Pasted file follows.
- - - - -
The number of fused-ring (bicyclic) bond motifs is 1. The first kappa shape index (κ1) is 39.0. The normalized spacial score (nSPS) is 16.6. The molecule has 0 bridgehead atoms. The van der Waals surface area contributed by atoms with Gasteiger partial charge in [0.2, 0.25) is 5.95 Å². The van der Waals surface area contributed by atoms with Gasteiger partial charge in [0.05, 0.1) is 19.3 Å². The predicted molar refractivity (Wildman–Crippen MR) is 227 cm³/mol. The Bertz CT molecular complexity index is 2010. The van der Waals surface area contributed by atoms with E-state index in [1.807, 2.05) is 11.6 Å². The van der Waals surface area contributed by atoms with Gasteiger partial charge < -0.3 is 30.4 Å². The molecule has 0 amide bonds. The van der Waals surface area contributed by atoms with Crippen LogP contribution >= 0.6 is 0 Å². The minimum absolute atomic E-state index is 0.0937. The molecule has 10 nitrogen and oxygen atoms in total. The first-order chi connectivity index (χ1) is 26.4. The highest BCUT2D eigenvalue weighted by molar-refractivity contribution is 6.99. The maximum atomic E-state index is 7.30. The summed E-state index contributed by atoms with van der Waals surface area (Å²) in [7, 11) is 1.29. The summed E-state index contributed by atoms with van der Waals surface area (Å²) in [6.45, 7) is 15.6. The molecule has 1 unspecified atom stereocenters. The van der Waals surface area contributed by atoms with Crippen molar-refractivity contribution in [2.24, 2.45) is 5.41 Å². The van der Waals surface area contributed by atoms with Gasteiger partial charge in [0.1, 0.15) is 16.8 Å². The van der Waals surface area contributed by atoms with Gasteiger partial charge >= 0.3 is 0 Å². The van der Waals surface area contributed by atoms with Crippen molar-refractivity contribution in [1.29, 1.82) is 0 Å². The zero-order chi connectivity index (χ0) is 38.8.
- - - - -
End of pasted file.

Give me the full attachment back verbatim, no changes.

The number of fused-ring (bicyclic) bond motifs is 1. The first kappa shape index (κ1) is 39.0. The normalized spacial score (nSPS) is 16.6. The molecule has 0 bridgehead atoms. The van der Waals surface area contributed by atoms with Gasteiger partial charge in [0.2, 0.25) is 5.95 Å². The van der Waals surface area contributed by atoms with Gasteiger partial charge in [0.05, 0.1) is 19.3 Å². The predicted molar refractivity (Wildman–Crippen MR) is 227 cm³/mol. The Bertz CT molecular complexity index is 2010. The van der Waals surface area contributed by atoms with E-state index in [1.807, 2.05) is 11.6 Å². The van der Waals surface area contributed by atoms with Gasteiger partial charge < -0.3 is 30.4 Å². The molecule has 0 amide bonds. The van der Waals surface area contributed by atoms with Crippen LogP contribution >= 0.6 is 0 Å². The minimum absolute atomic E-state index is 0.0937. The molecule has 10 nitrogen and oxygen atoms in total. The first-order chi connectivity index (χ1) is 26.4. The highest BCUT2D eigenvalue weighted by molar-refractivity contribution is 6.99. The maximum atomic E-state index is 7.30. The summed E-state index contributed by atoms with van der Waals surface area (Å²) in [7, 11) is 1.29. The summed E-state index contributed by atoms with van der Waals surface area (Å²) in [6.45, 7) is 15.6. The molecule has 1 unspecified atom stereocenters. The van der Waals surface area contributed by atoms with Crippen molar-refractivity contribution in [2.24, 2.45) is 5.41 Å². The van der Waals surface area contributed by atoms with Gasteiger partial charge in [0.1, 0.15) is 16.8 Å². The van der Waals surface area contributed by atoms with Gasteiger partial charge >= 0.3 is 0 Å². The van der Waals surface area contributed by atoms with Crippen molar-refractivity contribution in [1.29, 1.82) is 0 Å². The zero-order chi connectivity index (χ0) is 38.8.